Talking About MAKERS: Women Who Make America

makers_web_banner_1-25-13As a young feminist who was not there to witness the trials and tribulations of feminists like Betty Friedan or Gloria Steinem, I am easily frustrated with the current state of the world. I am aware of the long history of feminism. I know how long we have been fighting to achieve parity, but there are days when I honestly do not believe that we ever will.

When 101 women were sworn into Congress this year — 81 in the House and 20 in the Senate —  there was a lot of talk about how history was being made. I was happy, but I was also unsated. There are 535 members of Congress. We’ve been at it for years, so I have to wonder when it is going to be time to celebrate 50/50 representation.

That is why watching the documentary Makers: Women Who Make America, which premiered on PBS Tuesday night, changed my perspective dramatically.

I thought I knew a lot, but it turns out that there is a lot I didn’t know. For example, I didn’t know that there was a time when women were not allowed to run marathons. It just didn’t occur to me. But there was.

In 1967, Katherine Switzer became the first woman to complete the Boston Marathon, despite being physically attacked by a race official. With that tidbit in mind, all of a sudden women as 18% of Congress isn’t looking so bad.

Does that mean that we’re done? Absolutely not. Does it mean we back down? No. But in 1967 when women had to fight to run a marathon things probably felt pretty dismal. Most likely, they felt that they had been fighting for too long to put up with being physically attacked by race officials. They probably felt that 2% female representation in the 90th Congress was heart-breakingly low.

But if they had given up, as I sometimes want to do, women would be in big trouble. As a person who has only been actively involved in the feminist movement for a little over a year and a half, watching that documentary had a profound effect on me.

Seeing women who devoted their entire lives, and in some cases careers, to fighting the good fight made me realize that being discouraged and giving up this early is unacceptable. The women in the documentary had it right. Even Phyllis Schlafly, who vehemently opposed the women’s movement, kept her head down and fought for what she believed in.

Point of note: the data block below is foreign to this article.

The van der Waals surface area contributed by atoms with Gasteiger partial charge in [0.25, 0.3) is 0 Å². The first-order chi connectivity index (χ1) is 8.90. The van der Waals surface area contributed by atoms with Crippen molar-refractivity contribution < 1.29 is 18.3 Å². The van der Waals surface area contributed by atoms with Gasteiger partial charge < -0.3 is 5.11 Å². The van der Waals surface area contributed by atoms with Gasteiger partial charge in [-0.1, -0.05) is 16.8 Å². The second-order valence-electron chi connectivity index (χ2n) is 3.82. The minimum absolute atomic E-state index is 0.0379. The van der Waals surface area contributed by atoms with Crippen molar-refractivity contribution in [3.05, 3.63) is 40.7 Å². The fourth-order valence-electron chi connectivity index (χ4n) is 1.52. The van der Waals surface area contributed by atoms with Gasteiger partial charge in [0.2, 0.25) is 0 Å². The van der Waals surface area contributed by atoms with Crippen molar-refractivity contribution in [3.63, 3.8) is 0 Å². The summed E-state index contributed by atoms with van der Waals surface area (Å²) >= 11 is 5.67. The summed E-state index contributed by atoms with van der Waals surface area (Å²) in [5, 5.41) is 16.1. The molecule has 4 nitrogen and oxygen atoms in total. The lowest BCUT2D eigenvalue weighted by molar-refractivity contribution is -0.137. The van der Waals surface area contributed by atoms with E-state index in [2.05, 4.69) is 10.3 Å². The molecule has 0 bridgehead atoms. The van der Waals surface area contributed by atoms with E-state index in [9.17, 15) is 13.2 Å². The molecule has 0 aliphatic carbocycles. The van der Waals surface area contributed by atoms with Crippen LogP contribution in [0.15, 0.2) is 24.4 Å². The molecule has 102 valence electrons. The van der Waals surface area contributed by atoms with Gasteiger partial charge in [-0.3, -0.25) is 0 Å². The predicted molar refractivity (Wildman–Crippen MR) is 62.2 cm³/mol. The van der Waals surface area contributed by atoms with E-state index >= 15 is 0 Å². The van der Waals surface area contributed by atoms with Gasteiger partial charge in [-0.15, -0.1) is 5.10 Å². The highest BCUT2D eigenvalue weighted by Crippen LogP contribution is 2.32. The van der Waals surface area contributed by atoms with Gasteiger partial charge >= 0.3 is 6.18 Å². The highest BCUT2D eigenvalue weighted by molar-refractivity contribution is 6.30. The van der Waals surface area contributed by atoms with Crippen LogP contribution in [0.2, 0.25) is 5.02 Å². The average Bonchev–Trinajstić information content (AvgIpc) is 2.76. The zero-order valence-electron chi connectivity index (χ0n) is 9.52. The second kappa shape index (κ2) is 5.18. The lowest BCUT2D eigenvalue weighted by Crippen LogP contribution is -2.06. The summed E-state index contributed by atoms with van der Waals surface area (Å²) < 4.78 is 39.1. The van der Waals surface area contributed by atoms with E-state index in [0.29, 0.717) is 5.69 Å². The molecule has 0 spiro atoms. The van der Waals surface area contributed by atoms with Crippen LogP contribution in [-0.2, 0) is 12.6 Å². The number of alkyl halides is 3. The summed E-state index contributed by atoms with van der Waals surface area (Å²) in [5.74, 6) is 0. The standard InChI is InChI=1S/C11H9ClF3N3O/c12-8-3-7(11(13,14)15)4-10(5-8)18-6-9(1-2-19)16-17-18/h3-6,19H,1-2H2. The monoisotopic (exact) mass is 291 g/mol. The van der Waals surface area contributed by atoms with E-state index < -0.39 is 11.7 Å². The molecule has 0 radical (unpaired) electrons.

The result of Schlafly’s crusade was stopping the passage of the Equal Rights Amendment in the 1970s. But the result of the women’s liberation movement is that we have more women in all aspects of public life than we used to. Women now have the legal right to safe abortions, even though that right is under attack. We have the right to control when and how we become mothers.

But we need to channel the energy of the amazing women from the Makers documentary so that we can protect those reproductive rights, even as conservative leaders attempt to take them away. We need to continue to fight to eliminate the epidemic of violence against women around the world. We need to combat the rampant objectification of women in the media.

There are definitely scores of fantastic women who have worked toward making America, but it’s not made yet. Let’s look to them to find the strength to continue to fight the good fight – no matter how hopeless Seth MacFarlane makes it seem.

Guest contributor Leigh Ann Renzulli is a senior journalism major and women’s studies minor at the University of Maryland, College Park. She is a feminist with a blog and is on Twitter @lerenzulli.

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